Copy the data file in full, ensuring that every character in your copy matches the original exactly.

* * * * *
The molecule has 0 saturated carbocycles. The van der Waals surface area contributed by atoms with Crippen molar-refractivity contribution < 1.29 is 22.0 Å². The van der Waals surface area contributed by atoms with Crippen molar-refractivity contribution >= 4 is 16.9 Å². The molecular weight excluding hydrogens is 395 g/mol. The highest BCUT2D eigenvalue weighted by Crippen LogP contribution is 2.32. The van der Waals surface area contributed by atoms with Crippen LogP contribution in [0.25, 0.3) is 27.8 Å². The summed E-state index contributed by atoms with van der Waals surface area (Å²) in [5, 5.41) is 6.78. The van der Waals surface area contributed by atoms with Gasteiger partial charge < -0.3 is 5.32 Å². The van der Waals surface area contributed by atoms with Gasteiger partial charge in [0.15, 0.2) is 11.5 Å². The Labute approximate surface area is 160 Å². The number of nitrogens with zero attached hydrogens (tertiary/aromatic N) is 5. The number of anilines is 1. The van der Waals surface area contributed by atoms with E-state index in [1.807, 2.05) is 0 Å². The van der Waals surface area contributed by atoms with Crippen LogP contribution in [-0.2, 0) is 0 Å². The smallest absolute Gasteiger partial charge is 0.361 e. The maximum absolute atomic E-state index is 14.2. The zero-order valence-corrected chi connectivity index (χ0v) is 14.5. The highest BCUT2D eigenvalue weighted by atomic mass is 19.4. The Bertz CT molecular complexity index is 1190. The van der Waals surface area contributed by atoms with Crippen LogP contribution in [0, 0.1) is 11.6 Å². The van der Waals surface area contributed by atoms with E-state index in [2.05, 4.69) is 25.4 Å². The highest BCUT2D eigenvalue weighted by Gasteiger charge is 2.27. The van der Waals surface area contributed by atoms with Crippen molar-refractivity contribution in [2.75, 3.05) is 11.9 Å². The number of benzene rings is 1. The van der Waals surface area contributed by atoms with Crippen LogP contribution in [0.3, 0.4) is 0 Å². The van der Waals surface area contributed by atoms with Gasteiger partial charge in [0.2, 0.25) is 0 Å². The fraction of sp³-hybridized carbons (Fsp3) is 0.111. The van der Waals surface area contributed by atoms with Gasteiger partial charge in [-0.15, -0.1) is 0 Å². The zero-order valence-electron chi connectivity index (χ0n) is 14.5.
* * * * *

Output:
The molecule has 0 saturated carbocycles. The van der Waals surface area contributed by atoms with Crippen molar-refractivity contribution < 1.29 is 22.0 Å². The van der Waals surface area contributed by atoms with Crippen molar-refractivity contribution >= 4 is 16.9 Å². The molecular weight excluding hydrogens is 395 g/mol. The highest BCUT2D eigenvalue weighted by Crippen LogP contribution is 2.32. The van der Waals surface area contributed by atoms with Crippen LogP contribution in [0.25, 0.3) is 27.8 Å². The summed E-state index contributed by atoms with van der Waals surface area (Å²) in [5, 5.41) is 6.78. The van der Waals surface area contributed by atoms with Gasteiger partial charge < -0.3 is 5.32 Å². The van der Waals surface area contributed by atoms with Gasteiger partial charge in [0.15, 0.2) is 11.5 Å². The Labute approximate surface area is 160 Å². The number of nitrogens with zero attached hydrogens (tertiary/aromatic N) is 5. The number of anilines is 1. The van der Waals surface area contributed by atoms with E-state index in [1.807, 2.05) is 0 Å². The van der Waals surface area contributed by atoms with Crippen LogP contribution in [-0.2, 0) is 0 Å². The smallest absolute Gasteiger partial charge is 0.361 e. The maximum absolute atomic E-state index is 14.2. The zero-order valence-corrected chi connectivity index (χ0v) is 14.5. The highest BCUT2D eigenvalue weighted by atomic mass is 19.4. The Bertz CT molecular complexity index is 1190. The van der Waals surface area contributed by atoms with Crippen LogP contribution in [0, 0.1) is 11.6 Å². The van der Waals surface area contributed by atoms with E-state index in [2.05, 4.69) is 25.4 Å². The highest BCUT2D eigenvalue weighted by Gasteiger charge is 2.27. The van der Waals surface area contributed by atoms with Crippen molar-refractivity contribution in [2.75, 3.05) is 11.9 Å². The number of benzene rings is 1. The van der Waals surface area contributed by atoms with Crippen LogP contribution in [0.3, 0.4) is 0 Å². The van der Waals surface area contributed by atoms with Gasteiger partial charge in [0.2, 0.25) is 0 Å². The fraction of sp³-hybridized carbons (Fsp3) is 0.111. The van der Waals surface area contributed by atoms with Gasteiger partial charge in [-0.15, -0.1) is 0 Å². The zero-order valence-electron chi connectivity index (χ0n) is 14.5.